Feda's parents and two older sisters came to the United States from Lebanon in 1982, during the civil war there. Feda, two more sisters (one older, one younger), and two younger brothers were born here.

Feda says her life isn't very different from the lives of her classmates, except "maybe that I wear a head scarf and pray throughout the day."

She wears the scarf because Islam requires that women dress with modesty (no showy or revealing outfits). "But I don't usually wear it around the house or when I'm just around relatives," she says. Younger girls don't wear them, either.

Islam also requires Muslims to pray five times a day: at dawn, midday, afternoon, evening, and night. This is one of the "five pillars of Islam," the basic requirements of faith. Her dad, Talal (tuh-LAHL), usually wakes up the family around 5:30 a.m. to pray together.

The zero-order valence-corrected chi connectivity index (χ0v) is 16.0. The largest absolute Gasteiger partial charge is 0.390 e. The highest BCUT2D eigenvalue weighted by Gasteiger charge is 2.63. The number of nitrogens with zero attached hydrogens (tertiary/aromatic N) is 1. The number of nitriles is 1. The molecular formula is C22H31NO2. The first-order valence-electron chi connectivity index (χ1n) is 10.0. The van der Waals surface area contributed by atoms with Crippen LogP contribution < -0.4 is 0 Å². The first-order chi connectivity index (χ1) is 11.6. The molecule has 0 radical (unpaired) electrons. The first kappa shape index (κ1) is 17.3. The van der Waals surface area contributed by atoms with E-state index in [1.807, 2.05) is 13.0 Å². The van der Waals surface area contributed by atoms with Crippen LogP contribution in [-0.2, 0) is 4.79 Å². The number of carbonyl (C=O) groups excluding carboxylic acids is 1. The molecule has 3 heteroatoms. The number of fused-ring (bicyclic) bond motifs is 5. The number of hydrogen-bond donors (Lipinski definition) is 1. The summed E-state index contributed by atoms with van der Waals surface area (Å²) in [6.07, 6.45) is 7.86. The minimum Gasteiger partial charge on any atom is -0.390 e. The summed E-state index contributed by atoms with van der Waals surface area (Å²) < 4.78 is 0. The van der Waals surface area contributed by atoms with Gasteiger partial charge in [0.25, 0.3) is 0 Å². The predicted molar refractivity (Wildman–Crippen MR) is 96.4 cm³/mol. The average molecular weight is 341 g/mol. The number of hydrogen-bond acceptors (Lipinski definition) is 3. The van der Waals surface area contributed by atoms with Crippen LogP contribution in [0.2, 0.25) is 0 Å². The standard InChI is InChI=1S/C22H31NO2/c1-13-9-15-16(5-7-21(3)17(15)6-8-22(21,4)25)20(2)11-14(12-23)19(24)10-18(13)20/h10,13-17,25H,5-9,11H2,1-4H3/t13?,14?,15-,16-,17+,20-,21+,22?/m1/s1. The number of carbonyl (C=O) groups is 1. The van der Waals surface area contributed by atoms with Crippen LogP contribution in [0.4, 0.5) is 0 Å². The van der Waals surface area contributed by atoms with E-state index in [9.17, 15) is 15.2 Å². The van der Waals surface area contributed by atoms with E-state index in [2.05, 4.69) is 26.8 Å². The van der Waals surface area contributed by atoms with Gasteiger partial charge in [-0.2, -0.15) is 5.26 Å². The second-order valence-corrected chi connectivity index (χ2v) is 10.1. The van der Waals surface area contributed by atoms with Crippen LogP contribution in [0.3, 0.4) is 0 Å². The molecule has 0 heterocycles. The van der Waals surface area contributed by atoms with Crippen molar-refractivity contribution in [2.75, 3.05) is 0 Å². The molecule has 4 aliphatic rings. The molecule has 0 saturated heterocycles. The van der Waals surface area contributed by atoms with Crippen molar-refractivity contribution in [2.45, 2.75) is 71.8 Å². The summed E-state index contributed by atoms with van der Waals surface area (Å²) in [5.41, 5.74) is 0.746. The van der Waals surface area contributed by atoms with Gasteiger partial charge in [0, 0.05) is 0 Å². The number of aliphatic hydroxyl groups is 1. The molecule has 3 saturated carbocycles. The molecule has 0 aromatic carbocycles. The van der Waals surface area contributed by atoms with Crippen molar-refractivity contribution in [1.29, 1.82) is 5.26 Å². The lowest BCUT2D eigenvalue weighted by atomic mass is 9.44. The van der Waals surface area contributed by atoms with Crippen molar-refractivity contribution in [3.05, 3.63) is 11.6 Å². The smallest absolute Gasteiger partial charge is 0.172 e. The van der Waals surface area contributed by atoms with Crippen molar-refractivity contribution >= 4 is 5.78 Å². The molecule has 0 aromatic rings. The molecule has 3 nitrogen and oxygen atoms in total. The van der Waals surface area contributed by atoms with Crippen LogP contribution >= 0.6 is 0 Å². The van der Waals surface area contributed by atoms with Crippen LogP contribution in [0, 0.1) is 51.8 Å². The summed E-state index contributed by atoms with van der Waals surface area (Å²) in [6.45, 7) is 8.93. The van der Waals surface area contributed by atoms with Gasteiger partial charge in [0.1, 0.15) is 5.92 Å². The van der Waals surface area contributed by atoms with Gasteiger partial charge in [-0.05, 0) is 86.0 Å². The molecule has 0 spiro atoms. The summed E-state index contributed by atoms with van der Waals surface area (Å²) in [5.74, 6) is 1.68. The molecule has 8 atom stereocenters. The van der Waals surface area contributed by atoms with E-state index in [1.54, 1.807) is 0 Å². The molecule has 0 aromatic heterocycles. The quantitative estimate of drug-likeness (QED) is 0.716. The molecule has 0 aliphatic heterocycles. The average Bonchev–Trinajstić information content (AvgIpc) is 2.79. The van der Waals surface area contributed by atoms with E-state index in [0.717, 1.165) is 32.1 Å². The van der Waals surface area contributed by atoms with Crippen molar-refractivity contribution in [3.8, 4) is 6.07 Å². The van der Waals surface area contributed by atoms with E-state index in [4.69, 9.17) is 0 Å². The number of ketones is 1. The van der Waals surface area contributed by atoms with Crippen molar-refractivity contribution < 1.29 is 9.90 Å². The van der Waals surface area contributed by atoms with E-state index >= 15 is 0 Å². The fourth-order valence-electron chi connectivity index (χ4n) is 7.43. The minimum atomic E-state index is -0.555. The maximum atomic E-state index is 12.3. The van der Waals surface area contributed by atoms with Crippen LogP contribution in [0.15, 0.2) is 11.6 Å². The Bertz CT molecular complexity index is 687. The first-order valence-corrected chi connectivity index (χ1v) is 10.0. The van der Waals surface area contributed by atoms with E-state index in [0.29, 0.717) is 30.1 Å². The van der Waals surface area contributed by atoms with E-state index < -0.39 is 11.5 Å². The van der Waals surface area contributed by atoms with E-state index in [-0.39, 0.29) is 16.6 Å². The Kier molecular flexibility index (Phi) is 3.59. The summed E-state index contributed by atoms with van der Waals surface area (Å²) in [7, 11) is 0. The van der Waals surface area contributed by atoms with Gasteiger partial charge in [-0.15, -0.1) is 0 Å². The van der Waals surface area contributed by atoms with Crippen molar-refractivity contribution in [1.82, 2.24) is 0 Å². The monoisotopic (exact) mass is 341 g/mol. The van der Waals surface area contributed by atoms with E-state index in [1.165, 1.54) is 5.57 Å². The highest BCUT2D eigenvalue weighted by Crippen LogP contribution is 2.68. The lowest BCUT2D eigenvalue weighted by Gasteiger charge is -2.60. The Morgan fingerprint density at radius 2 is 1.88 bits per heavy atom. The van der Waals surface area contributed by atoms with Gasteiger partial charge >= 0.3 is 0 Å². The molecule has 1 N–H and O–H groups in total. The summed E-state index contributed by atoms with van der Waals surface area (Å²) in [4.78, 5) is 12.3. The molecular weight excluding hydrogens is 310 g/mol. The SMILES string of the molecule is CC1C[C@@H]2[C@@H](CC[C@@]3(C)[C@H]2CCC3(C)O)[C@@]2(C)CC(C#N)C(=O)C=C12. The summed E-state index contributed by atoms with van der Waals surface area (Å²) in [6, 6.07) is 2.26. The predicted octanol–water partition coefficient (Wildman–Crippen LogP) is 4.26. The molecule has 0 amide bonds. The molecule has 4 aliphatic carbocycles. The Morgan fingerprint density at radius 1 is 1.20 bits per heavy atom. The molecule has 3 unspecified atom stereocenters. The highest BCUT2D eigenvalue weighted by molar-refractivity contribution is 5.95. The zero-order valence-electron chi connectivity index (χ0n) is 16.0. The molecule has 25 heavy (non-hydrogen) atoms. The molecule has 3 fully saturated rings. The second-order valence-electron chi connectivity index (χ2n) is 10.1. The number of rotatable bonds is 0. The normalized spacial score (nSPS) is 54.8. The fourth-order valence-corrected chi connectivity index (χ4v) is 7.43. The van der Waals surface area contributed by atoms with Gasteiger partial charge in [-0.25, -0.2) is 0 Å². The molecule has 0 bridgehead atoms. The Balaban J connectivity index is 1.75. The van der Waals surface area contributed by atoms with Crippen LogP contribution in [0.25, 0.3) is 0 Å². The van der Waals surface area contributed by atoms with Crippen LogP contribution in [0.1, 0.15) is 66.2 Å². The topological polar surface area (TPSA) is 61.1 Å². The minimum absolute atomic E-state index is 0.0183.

The family heads downstairs to the living room and puts small rugs down on the wooden floor. The rugs point toward Mecca, the Saudi Arabian city where the prophet Muhammad was born. (See accompanying story.) Talal leads the prayers for the family and also for a nearby mosque (a Muslim place of worship). As the mosque's prayer leader, he is the "imam" (ee-MAM). That's an Arabic word for "prayer leader." He reads from the Muslim holy book, the Koran, and sometimes delivers sermons.

Fasting during Ramadan

Feda says she sometimes goes back to bed after morning prayer. "Or, if I miss it, I pray whenever I wake up," she adds. She usually waits until she gets home from school around 3 to do the rest of the prayers with her family, or by herself in her room.

During the holy month of Ramadan (RAHM-uh-dahn), though, she and several other Muslim students will pray together in a room at school. Observing Ramadan is another pillar of Islam. During Ramadan, devout Muslims do not eat or drink from dawn to sunset. Muslims think of the fast as a tuneup for their spiritual lives and a time to grow stronger by improving their self-discipline. Ramadan is the ninth month of the Muslim lunar calendar. This year, it's from Nov. 16 to Dec. 14.